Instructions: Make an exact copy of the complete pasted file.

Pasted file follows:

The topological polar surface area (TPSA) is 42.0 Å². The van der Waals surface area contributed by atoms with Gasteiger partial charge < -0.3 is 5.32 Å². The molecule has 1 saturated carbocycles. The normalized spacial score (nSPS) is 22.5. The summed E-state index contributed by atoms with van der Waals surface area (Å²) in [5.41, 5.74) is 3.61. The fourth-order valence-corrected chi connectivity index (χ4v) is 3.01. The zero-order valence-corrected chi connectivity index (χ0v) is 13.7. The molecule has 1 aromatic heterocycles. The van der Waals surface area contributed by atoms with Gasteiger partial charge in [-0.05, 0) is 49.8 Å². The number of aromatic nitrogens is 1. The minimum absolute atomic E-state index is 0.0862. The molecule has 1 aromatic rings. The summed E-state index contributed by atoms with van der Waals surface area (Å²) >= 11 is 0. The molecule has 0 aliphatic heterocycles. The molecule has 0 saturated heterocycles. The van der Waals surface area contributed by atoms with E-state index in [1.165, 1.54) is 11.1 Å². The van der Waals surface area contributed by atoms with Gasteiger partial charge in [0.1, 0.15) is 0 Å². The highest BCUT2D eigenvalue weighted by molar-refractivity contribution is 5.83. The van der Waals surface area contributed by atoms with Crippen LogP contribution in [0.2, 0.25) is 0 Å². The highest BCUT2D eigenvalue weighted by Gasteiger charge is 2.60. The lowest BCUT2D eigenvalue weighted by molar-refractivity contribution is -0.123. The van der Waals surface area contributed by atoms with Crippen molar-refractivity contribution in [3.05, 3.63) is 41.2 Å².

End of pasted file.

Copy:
The topological polar surface area (TPSA) is 42.0 Å². The van der Waals surface area contributed by atoms with Gasteiger partial charge < -0.3 is 5.32 Å². The molecule has 1 saturated carbocycles. The normalized spacial score (nSPS) is 22.5. The summed E-state index contributed by atoms with van der Waals surface area (Å²) in [5.41, 5.74) is 3.61. The fourth-order valence-corrected chi connectivity index (χ4v) is 3.01. The zero-order valence-corrected chi connectivity index (χ0v) is 13.7. The molecule has 1 aromatic heterocycles. The van der Waals surface area contributed by atoms with Gasteiger partial charge in [-0.05, 0) is 49.8 Å². The number of aromatic nitrogens is 1. The minimum absolute atomic E-state index is 0.0862. The molecule has 1 aromatic rings. The summed E-state index contributed by atoms with van der Waals surface area (Å²) >= 11 is 0. The molecule has 0 aliphatic heterocycles. The molecule has 0 saturated heterocycles. The van der Waals surface area contributed by atoms with E-state index in [1.165, 1.54) is 11.1 Å². The van der Waals surface area contributed by atoms with Gasteiger partial charge in [0.1, 0.15) is 0 Å². The highest BCUT2D eigenvalue weighted by molar-refractivity contribution is 5.83. The van der Waals surface area contributed by atoms with Crippen LogP contribution in [0.2, 0.25) is 0 Å². The highest BCUT2D eigenvalue weighted by Gasteiger charge is 2.60. The lowest BCUT2D eigenvalue weighted by molar-refractivity contribution is -0.123. The van der Waals surface area contributed by atoms with Crippen molar-refractivity contribution in [3.05, 3.63) is 41.2 Å².